It's that time of year again in Arizona. The mercury rises, schools let out and Phoenicians head west.
We jokingly call San Diego "Phoenix West" in the summertime and if you take a walk down the boardwalk, it's easy to see why. You'll spot many ASU and U of A hats, and likely even run into several people you know from the Valley.
If you're familiar with California in the summertime, you've likely heard of May Grey and June Gloom.
Visitors seeking the sunshine on the beaches may be disappointed at the lack of rays during these two months.
Although it varies somewhat year to year, it’s a fairly reliable weather phenomenon that means there are typically fewer sunny days in late spring and early summer along the Southern California coast.
A layer of marine stratus is the culprit. Sometimes this marine layer of low clouds sticks around all day, and sometimes it’s mainly a morning fog, giving way to an almost hazy afternoon sunshine. These coastal clouds also lead to cooler temperatures, which is why there can be such a big difference between temperatures sometimes a few miles inland and on the beach.
These low, coastal clouds can be seen on satellite imagery like on this day in June of 2004.
Mobile/App users: Click here to see the NWS satellite image of "June Gloom"The usual marine layer common to the West Coast plays a role in the May Grey and June Gloom formation, but so does something called the Catalina eddy. The eddy often forms near Santa Catalina island and can enhance the June Gloom by pushing a deep layer of stratus clouds inland.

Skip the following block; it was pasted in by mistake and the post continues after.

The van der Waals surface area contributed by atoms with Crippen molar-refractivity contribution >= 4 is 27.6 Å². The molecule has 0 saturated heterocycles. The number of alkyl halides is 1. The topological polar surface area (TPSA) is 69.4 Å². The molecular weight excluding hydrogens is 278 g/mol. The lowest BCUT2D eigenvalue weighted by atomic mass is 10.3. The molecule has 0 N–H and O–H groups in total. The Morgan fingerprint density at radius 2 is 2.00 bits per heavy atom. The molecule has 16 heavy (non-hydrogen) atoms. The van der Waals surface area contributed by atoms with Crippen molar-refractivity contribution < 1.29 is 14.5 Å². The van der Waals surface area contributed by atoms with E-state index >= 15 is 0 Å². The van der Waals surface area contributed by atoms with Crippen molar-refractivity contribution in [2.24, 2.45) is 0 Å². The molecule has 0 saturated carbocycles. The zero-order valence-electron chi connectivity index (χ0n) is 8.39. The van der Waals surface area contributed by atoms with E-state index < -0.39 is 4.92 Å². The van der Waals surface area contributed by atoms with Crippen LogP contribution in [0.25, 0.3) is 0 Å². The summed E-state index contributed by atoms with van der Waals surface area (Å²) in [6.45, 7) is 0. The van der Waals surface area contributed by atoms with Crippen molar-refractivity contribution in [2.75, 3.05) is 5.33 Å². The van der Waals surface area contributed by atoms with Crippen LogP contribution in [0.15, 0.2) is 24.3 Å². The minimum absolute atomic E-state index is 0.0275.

Usually, this eddy weakens when the land heats up in July. As the air over the desert heats and rises, a stronger onshore flow develops and the eddy begins to dissipate. Occasionally, the gloomy conditions can last until July or August...which locals have dubbed "No Sky July" and "Fogust."
Again, the number of days of "gloomy" weather varies year to year. Some years there are just a few overcast days, and some years there are stretches of several weeks in May and June without sun along the coast.
Forecasters in that region often look at ocean temperatures leading up to those months to predict whether or not the year will be "gloomier" than normal. Cooler waters associated with La Nina conditions often lead to more cloudy days during May and June. Generally, more sunny days can be expected during El Nino years.
This year, recent months have brought near-average sea surface temperatures, with neither El Nino or La Nina conditions present. So that makes it tough to predict what June will look like if you’re headed west to San Diego.
But I can still guarantee you it will be a whole lot cooler than the Valley of the Sun.
See you there!--April
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